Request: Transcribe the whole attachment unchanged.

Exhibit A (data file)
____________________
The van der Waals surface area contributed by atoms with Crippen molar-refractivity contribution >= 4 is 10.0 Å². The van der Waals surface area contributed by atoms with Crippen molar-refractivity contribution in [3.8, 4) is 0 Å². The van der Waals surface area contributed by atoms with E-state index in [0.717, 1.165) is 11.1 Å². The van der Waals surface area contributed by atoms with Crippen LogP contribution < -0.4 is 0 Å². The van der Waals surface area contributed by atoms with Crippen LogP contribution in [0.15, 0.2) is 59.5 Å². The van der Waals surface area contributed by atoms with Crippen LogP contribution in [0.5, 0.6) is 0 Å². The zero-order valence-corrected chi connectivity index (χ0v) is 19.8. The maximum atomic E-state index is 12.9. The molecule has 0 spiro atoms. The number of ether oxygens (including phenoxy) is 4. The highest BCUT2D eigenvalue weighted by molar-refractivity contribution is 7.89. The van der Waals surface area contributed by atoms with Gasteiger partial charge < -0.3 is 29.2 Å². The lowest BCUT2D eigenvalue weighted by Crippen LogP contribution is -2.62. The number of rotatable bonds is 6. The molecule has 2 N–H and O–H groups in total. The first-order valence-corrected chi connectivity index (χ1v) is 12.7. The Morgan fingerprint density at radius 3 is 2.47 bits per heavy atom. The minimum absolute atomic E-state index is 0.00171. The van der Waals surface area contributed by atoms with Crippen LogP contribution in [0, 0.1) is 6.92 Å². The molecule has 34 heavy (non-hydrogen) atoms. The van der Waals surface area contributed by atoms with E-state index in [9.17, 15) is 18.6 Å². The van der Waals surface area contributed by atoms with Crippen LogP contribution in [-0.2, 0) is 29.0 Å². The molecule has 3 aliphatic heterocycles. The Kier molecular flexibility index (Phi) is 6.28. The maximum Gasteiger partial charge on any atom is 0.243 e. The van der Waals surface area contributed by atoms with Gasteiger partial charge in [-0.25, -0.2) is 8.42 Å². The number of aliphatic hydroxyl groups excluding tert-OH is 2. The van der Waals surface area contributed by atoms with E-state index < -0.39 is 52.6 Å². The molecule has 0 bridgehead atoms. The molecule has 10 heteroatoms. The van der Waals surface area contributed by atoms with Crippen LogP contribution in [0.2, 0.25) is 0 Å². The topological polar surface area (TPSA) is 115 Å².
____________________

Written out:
The van der Waals surface area contributed by atoms with Crippen molar-refractivity contribution >= 4 is 10.0 Å². The van der Waals surface area contributed by atoms with Crippen molar-refractivity contribution in [3.8, 4) is 0 Å². The van der Waals surface area contributed by atoms with E-state index in [0.717, 1.165) is 11.1 Å². The van der Waals surface area contributed by atoms with Crippen LogP contribution < -0.4 is 0 Å². The van der Waals surface area contributed by atoms with Crippen LogP contribution in [0.15, 0.2) is 59.5 Å². The van der Waals surface area contributed by atoms with Crippen LogP contribution in [0.5, 0.6) is 0 Å². The zero-order valence-corrected chi connectivity index (χ0v) is 19.8. The maximum atomic E-state index is 12.9. The molecule has 0 spiro atoms. The number of ether oxygens (including phenoxy) is 4. The highest BCUT2D eigenvalue weighted by molar-refractivity contribution is 7.89. The van der Waals surface area contributed by atoms with Gasteiger partial charge < -0.3 is 29.2 Å². The lowest BCUT2D eigenvalue weighted by Crippen LogP contribution is -2.62. The number of rotatable bonds is 6. The molecule has 2 N–H and O–H groups in total. The first-order valence-corrected chi connectivity index (χ1v) is 12.7. The Morgan fingerprint density at radius 3 is 2.47 bits per heavy atom. The minimum absolute atomic E-state index is 0.00171. The van der Waals surface area contributed by atoms with Crippen LogP contribution in [0, 0.1) is 6.92 Å². The molecule has 34 heavy (non-hydrogen) atoms. The van der Waals surface area contributed by atoms with E-state index in [9.17, 15) is 18.6 Å². The van der Waals surface area contributed by atoms with Crippen LogP contribution in [-0.2, 0) is 29.0 Å². The molecule has 3 aliphatic heterocycles. The Kier molecular flexibility index (Phi) is 6.28. The maximum Gasteiger partial charge on any atom is 0.243 e. The van der Waals surface area contributed by atoms with Gasteiger partial charge in [-0.25, -0.2) is 8.42 Å². The number of aliphatic hydroxyl groups excluding tert-OH is 2. The van der Waals surface area contributed by atoms with E-state index < -0.39 is 52.6 Å². The molecule has 0 bridgehead atoms. The molecule has 10 heteroatoms. The van der Waals surface area contributed by atoms with Crippen LogP contribution in [0.2, 0.25) is 0 Å². The topological polar surface area (TPSA) is 115 Å².